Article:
January 2, 2019 NimBlog No Comments


There’s nothing quite like opening up a container of some pungent cannabis flower that contains those pupil dilating fragrances. One big whiff and, yum! With that mouth-watering thought in mind, have you ever wondered what gives cannabis plants their smell? What are the compounds that create these smells? Further, why would cannabis even produce these smells in the first place?

 

For starters, these fragrant molecules, known as terpenes, are naturally occurring compounds found throughout nature and are extremely abundant in the Plant Kingdom.  So abundant in fact, that we associate the essence of plants by their terpenes, i.e the smells, they release. As Shakespeare put it, “a rose by any other name would smell as sweet.” The intoxicating fragrance that we associate with a freshly bloomed rose is caused by the release of the floral terpene known as Geraniol.

Plants produce these aromatic molecules, like Geraniol,  to help them communicate with their environment. This “chemical language” is used by plants for a myriad of purposes: as pesticides, fungicides, to attract pollinators, and to aid in metabolic reactions. Ultimately, these compounds are utilized by plants to keep themselves and the species alive. Plants could not survive without terpenes but they are also needed by other organisms, like humans.   

Terpenes have a wide range of functionality in the human body and have been shown to contain many properties beneficial for optimum health. For example, some of these compounds are known to help with inflammation, improved focus, sleep disorders, pain management, along with treating bacterial and fungal infections. When a cannabis flower or concentrate is preserved correctly, all its active terpenes are also preserved, allowing those who are ingesting or inhaling a cannabis product to benefit from the wellness properties of these terpenes. Not only are these molecules important for optimal wellness, but they are directly correlated with how various cannabis strains affect people’s moods differently. It’s not as simple as comparing THC/CBD percentages or the Sativa vs. Indica debate.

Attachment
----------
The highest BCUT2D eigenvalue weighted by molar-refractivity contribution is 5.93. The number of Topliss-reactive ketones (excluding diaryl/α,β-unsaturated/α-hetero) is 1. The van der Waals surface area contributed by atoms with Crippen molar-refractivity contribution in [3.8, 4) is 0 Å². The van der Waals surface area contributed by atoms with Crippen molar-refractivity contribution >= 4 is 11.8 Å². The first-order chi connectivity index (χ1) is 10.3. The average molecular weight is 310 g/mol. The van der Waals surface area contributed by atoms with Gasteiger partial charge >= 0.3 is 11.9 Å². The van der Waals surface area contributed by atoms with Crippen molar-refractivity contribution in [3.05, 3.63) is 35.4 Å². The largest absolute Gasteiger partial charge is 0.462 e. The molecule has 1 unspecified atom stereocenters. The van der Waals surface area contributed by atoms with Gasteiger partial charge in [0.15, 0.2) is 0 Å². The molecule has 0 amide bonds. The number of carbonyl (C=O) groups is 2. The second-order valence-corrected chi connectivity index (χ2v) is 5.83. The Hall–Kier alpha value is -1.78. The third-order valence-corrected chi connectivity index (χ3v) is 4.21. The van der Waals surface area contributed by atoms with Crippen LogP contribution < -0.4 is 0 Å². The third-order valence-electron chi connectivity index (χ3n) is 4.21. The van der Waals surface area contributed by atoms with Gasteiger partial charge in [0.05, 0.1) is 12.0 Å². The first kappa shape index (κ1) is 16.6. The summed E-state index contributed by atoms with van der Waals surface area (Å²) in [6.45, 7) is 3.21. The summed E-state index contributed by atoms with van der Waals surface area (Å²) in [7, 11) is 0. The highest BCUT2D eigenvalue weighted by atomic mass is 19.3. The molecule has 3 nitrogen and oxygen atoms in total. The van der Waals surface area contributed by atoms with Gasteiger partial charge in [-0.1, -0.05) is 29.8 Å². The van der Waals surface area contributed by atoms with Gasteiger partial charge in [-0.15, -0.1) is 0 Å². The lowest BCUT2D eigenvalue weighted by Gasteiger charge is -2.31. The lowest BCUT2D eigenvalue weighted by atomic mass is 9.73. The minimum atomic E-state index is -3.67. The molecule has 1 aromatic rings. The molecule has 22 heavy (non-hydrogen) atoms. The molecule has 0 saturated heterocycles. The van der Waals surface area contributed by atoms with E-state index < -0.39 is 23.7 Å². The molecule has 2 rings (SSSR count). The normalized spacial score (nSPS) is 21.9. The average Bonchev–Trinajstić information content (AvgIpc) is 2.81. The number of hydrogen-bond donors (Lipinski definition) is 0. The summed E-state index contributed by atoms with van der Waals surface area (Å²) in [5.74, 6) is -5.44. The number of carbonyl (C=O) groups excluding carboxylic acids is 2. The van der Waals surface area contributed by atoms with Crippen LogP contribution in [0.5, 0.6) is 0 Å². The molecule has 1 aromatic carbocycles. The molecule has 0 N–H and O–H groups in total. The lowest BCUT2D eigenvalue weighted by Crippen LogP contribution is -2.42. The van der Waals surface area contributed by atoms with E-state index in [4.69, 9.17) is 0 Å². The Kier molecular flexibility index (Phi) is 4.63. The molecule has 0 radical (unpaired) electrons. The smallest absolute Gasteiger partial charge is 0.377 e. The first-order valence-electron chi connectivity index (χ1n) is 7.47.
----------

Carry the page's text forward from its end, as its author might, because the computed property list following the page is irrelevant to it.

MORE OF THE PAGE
Although these nomenclatures have been around since landrace cannabis varieties were first classified, they do not give an accurate understanding of how a cannabis product, or stain, will affect a user. Selecting cannabis based on its classification as an Indica or Sativa, or by the total THC percentage,  is an inaccurate way to determine your physical/physiological response to that specific strain. Instead, by looking at the three most dominant terpenes (by percent), along with total cannabinoids present, a user can more effectively ascertain the what strains will produce the desired effects.

Now that you know how terpenes work, let’s put that to use.  For those having a tough time purchasing cannabis flower or concentrate, just follow your nose! If the fragrance is highly pleasing to your senses, chances are the effect will be just as pleasing.  Don’t hesitate to ask your local bud-tenders about terpenes to help you make better purchasing decisions. people find the right strain for the right time for the right people.

If you want to learn more about what terpenes are associated with what specific effects, stay tuned for our article next week which will deep dive into just that!